23 November 2021
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Last week I attended a small reunion dinner for a dozen former pupils of my school. Apart from one of them who is an investment manager in our Liverpool office, I had not seen or heard from the other ten since I waved goodbye to them in December 1974. And yet our shared experiences and long-term memories (combined with some photographs and reviews that I had unearthed from my personal archives) ensured that we spent a very pleasant evening wallowing in nostalgia, as well as swapping stories about what we had achieved subsequently.
It is a measure of the blissful ignorance of children that I had had no idea that two peers had to make a 24-hour trip to and from their homes in Singapore at the beginning and end of every term to attend the school. One of them told the story of arriving at Heathrow without his passport. He turned on the waterworks at the urging of his older sister and was allowed to board the plane and enter Singapore at the other end. It’s hard to imagine that being allowed today.
What is the point of history (economic or other) if we don’t try to learn something from it?
I’m also pretty sure that I had no concept of the fact that the inflation rate in December 1974, as measured by the Retail Price Index, was a heady 19.1%. It peaked the following August on my fourteenth birthday at a barely believable 26.9%. We continue to believe that the scaremongering about inflation returning to 1970s levels is ill-informed, but also ill-advised if it creates expectations of double-digit inflation rates that then feed into higher wage demands.
Another echo from 1974 is supply chain disruption and commodity shortages. Very specifically that year, there was a shortage of sugar owing to exports of sugar cane from the Caribbean being diverted to the more lucrative US market. The shortage was exacerbated by strict controls on sugar beet production in Europe imposed by the European Economic Community (EEC), providing early ammunition to Eurosceptics following the UK’s accession to the EEC in 1973.
No doubt my parents also contributed to the problem by stocking a whole cupboard on the landing with two-pound bags of sugar which we were still dipping into well into the 1980s. That was to pre-empt the threat of sugar rationing by supermarkets, which, of course, duly arrived, partially thanks to panic-buying. There was already a crisis in the baking industry, with workers at commercial bakers striking in search of a pay rise of more than sixty percent.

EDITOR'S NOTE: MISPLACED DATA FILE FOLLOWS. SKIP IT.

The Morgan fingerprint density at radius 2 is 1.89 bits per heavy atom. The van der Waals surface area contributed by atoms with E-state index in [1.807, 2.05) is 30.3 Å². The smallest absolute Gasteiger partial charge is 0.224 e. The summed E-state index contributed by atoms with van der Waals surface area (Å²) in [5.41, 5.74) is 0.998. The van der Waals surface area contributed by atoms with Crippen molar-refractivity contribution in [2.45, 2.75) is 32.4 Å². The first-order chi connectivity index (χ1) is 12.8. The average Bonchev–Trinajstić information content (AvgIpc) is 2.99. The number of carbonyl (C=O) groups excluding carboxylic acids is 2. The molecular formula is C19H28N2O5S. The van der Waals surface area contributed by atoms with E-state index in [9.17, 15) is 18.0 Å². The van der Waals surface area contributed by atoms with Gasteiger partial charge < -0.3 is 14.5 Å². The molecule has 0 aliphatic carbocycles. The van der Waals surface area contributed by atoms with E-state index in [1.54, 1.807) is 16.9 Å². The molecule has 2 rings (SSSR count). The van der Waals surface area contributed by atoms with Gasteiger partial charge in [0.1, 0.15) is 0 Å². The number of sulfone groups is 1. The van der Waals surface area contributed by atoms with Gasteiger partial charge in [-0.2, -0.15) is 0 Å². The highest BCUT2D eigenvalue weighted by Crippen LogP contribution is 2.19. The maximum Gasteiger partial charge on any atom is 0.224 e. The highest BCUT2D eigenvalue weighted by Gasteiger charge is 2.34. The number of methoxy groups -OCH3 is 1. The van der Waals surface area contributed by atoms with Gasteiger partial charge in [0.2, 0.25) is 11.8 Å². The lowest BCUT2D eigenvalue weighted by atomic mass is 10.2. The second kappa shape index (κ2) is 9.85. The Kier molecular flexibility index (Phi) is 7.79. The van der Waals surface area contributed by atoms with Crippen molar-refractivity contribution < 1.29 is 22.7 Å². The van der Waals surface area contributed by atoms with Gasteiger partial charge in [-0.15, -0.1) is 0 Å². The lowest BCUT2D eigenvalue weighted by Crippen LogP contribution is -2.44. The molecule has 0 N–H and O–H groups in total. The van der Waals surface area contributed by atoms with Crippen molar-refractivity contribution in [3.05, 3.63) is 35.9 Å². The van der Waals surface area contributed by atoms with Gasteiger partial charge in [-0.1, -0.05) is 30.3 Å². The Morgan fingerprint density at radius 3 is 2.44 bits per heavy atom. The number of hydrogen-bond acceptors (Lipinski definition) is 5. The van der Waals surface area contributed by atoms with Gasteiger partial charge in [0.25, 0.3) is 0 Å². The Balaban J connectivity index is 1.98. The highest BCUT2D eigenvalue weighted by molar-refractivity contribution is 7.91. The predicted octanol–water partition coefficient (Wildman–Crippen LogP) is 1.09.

The flipside of high prices was high interest rates. At the end of 1974 the Bank of England’s Base Rate was 11.5%. Another trip to the attic produces my first ever Halifax Building Society savings passbook, which I received on opening an account on 1 August 1975 with a deposit of £75 (that’s the equivalent of about £670 in today’s money, according to the Bank of England’s inflation calculator, which suggests that my aunties were quite generous at Christmas and birthdays). I received my first interest payment of the princely sum of £2.80 at the end of January 1976.That’s an annualised interest rate of 7.5%. I’m sure I thought it was quite generous at the time, certainly more productive than piling up cash in my piggy bank, but I now see that in real terms my savings were shrinking at an alarming rate.
Had I been better informed, I might have bought a real asset, such as gold, although, despite its reputation as a store of real value, it fell from $166 to $128 over the same period. I would have had to wait until January 1978 to get back on-side in real dollar terms, with the big price surge not coming until 1979. But that’s before taking currency movements into consideration. The pound fell from $2.15 to $2.03 during that period, helping to claw back some of the losses. It finally bottomed at $1.58 in October 1976.
This reflection informs me that what we are experiencing today in terms of price pressures and economic incentives is nothing new, although it’s fair to say that the majority of individuals currently involved in financial markets have absolutely no personal experience of a period of high inflation, nor of its influence on financial assets. That’s probably why older hands (not necessarily me, by the way) are adamant that the lesson will only be learned the hard way through some sort of market crash.